How are you going to make it up to the others who are attending a large comprehensive that is so unsuitable for their special sibling? I know people around me choose a mix of private and grammar but this is setting up sibling rivalry big time!

Also, Progress 8 will tell you that not all bright children do well anywhere. I can certainly tell you that lower/average achieving children really do not make good progress in lots of schools either. A child that dislikes school is even less likely to do well. If there is poor teaching and lack of ambition by the school they will not do as well as they should. Peer pressure to not work too hard can be a real factor in some schools and can really affect bright children. Also consider low level bullying of clever chidren.

Some school teachers still think all universities are equal and the ambitious child ends up at the local university because that's where their friends go and the school has links with that university so no-one considers much else.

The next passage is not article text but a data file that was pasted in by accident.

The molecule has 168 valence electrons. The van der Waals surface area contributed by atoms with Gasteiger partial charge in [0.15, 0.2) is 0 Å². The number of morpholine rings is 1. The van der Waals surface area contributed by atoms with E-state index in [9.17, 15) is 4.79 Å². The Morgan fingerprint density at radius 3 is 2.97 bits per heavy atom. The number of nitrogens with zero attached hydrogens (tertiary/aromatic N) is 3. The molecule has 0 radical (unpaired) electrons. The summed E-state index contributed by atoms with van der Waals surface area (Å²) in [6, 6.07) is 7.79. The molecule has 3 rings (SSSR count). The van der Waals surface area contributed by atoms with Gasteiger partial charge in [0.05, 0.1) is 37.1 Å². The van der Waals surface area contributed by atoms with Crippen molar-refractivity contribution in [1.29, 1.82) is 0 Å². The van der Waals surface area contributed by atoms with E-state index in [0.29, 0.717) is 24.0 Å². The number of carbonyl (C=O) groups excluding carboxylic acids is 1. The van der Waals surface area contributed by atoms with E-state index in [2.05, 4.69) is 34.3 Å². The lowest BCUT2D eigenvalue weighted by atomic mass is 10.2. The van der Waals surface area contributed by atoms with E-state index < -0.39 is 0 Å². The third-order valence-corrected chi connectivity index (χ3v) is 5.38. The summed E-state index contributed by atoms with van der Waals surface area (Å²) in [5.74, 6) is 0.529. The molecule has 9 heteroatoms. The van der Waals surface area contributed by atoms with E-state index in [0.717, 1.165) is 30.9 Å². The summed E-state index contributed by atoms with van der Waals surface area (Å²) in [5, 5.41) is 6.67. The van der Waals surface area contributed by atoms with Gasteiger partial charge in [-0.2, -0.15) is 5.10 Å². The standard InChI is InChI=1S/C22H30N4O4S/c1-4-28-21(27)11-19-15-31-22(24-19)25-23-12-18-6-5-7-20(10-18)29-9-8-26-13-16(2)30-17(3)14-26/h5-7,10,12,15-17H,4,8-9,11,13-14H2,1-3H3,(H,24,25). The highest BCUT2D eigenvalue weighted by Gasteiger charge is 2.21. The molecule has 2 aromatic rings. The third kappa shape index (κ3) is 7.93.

Save your money and make sure your children get equal opportunities. It is much fairer and there will be fewer squabbles. You may regret this divisive decision in years to come when the comprehensive children tot up your expenditure on one child and realise they came off a poor second and third.

1805 Mon 18-Sep-17 12:10:06

A. So long as the school will be an academic one.

Because then the child will be stretched to achieve their full potential. Many state schools do not have the levels of staffing or time in the curriculum, nor facilities to cover extra material for the bright dc.

We have an A and a B/C child. Sending dc A to a good prep school full of dc like him was the best thing we ever did. Then we thought we'd better do the same for dc B/C, and found a different prep school for her, but ended up putting her back in the state system. She is much happier with a shorter day and less work!